Best known for Potato Head Beach Club, the Indonesian hospitality and lifestyle group PTT Family presents a uniquely local dining concept in Bali, following a successful launch in Hong Kong. Bringing together Indonesia’s very own rich culinary heritage is Kaum, which translates “clan” or “tribe”. With the new concept, the Group aims to present mouth-watering dishes made with the freshest ingredients, to a wider global audience — and it has done just that.
Located on the second level of Potato Head Beach Club, Kaum provides a touch of Asian flavour to the popular hangout that boasts an unblocked view of the sunset. Step inside Kaum and you will be greeted with an exotic ambience that combines elements from Indonesia’s rich heritage. True to its roots, Kaum’s design philosophy reflects the deep traditions and craftsmanship of the Republic’s tribal culture. Kaum seamlessly blends indigenous craft techniques with PTT Family’s signature contemporary architectural style. In line with the family-style dining of the archipelago’s tribal communities, Kaum holds long wooden dining tables, which are constructed using locally sourced materials.
The Balinese concept differs from that of the Hong Kong‘s restaurant, by way of its culinary focus. The Hong Kong menu highlights traditional cooking methods while the Balinese menu features first-rate produce and often overlooked ingredients. Working closely with remote tribal communities, Kaum Bali has produced a menu that integrates nationally sourced products from small-scale, socially responsible producers.
True to PTT Family’s roots in exceptionally brewed beverages, the Kaum Collection mixes Kaum Highball – an adventurous blend of Bulleit bourbon and arak with bitters and ginger beer. A sip of this packs a punch and is a treat to the tastbuds. If you prefer a Potato Head favourite, then the Kookaburra is a must try. A simple concoction of Tanqueray gin, sugars, mint and citrus interacts to create an easy-to-sip beverage that will leave you wanting more.
Even rice, the simplest item on its menu is carefully thought through and is fragrant on its own. Jatiluwih Heirloom rice from within Bali’s farming communities is harvested with technology dating back to the 11th century and is used to prepare the highly recommended Nasi Goreng Cabe Asap, wok-friend rice with chilli, prawns and other spices. Whoever says rice needs to be white or brown should sample Kaum’s Nasi Merah, which is simply steamed red rice and Nasi Kuning, yellow rice that is a result of turmeric and coconut milk.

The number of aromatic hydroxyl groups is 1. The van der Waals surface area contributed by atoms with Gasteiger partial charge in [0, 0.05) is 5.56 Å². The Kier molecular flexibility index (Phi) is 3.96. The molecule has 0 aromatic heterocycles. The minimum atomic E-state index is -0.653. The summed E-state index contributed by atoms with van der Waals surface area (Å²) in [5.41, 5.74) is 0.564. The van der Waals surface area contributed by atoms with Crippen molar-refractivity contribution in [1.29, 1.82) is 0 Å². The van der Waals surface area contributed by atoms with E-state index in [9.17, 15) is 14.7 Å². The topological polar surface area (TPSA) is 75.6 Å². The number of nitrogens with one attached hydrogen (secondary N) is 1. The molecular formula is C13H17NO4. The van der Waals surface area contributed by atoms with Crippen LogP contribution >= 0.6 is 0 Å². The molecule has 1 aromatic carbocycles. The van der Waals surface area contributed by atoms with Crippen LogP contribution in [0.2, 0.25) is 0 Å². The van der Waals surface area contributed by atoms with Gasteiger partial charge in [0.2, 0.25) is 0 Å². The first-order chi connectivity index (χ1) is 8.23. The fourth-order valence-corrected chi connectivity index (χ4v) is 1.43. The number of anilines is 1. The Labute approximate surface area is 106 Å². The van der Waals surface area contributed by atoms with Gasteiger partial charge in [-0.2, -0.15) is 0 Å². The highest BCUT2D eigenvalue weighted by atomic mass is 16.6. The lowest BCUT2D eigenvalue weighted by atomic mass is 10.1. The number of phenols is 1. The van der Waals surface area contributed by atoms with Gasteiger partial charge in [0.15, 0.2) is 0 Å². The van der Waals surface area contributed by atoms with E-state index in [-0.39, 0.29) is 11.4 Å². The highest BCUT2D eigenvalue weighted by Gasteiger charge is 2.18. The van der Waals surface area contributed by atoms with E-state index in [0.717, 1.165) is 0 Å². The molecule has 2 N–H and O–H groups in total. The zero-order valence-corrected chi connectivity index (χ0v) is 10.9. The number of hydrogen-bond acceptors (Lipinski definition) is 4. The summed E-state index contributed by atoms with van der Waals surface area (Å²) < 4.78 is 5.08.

Sambal, a form of hot sauce popular in Singapore, Malaysia and Indonesia, would add an aromatic and peppery dynamic to your dining experience. Kaum’s Sambal Matah unites ginger, shallot and lemongrass to produce a mild yet flavourful mix. The same thought process is mirrored to spice up the Ayam Betutu Klungkung, which is a slow roasted baby chicken that is marinated in Balinese spices and wrapped in a banana leaf, as well as the Cabe Jawa or Javanese long pepper.
Guests with carnivorous cravings can try the Kalio Daging Sapi, a braised beef dish is cooked with West Sumatran spices and coconut milk sauce to produce succulent, spicy and rich intense bits of beef that simply melt in your mouth. Served with sweet potato crisps, it brings the dish together beautifully. Crustacean lovers on the other hand, should savour the delectable curry based Gulai Udang Aceh (prawn tails). Okra brings a silky texture to the profile and the plantain adds a sweet and starchy dimension, which balances the myriad of flavours inside this dish.
Above all, we loved the Indonesian hospitality we received. Kaum’s staff members are exceptional in their eye for detail and were quick to offer personal recommendations. Beyond their duties of serving and waiting on guests, they also ensure that the ambience is perfect for guests as they enjoy their meals. From the lighting, which is adjusted accordingly to the temperature of the room, no task is too small for the friendly waitstaff.
We highly recommend making a reservation beforehand, given the popularity of the Club. The terrace and indoor place sits 120 people and provides a wonderful view of the sunset, with the intricacies of Indonesian architecture in the background.
For those unable to venture to Bali to enjoy the flavours of Indonesia’s 600 ethnic groups, you will be happy to know that Kaum may just expand into Singapore and Jakarta. While the plans are still in the works, it gives hope to those of us who have left our hearts back in Bali, longing for the fresh flavour that its culinary scene has to offer.
Kaum is available for sunset views daily between noon and midnight, while the terrace is opened from 4 pm.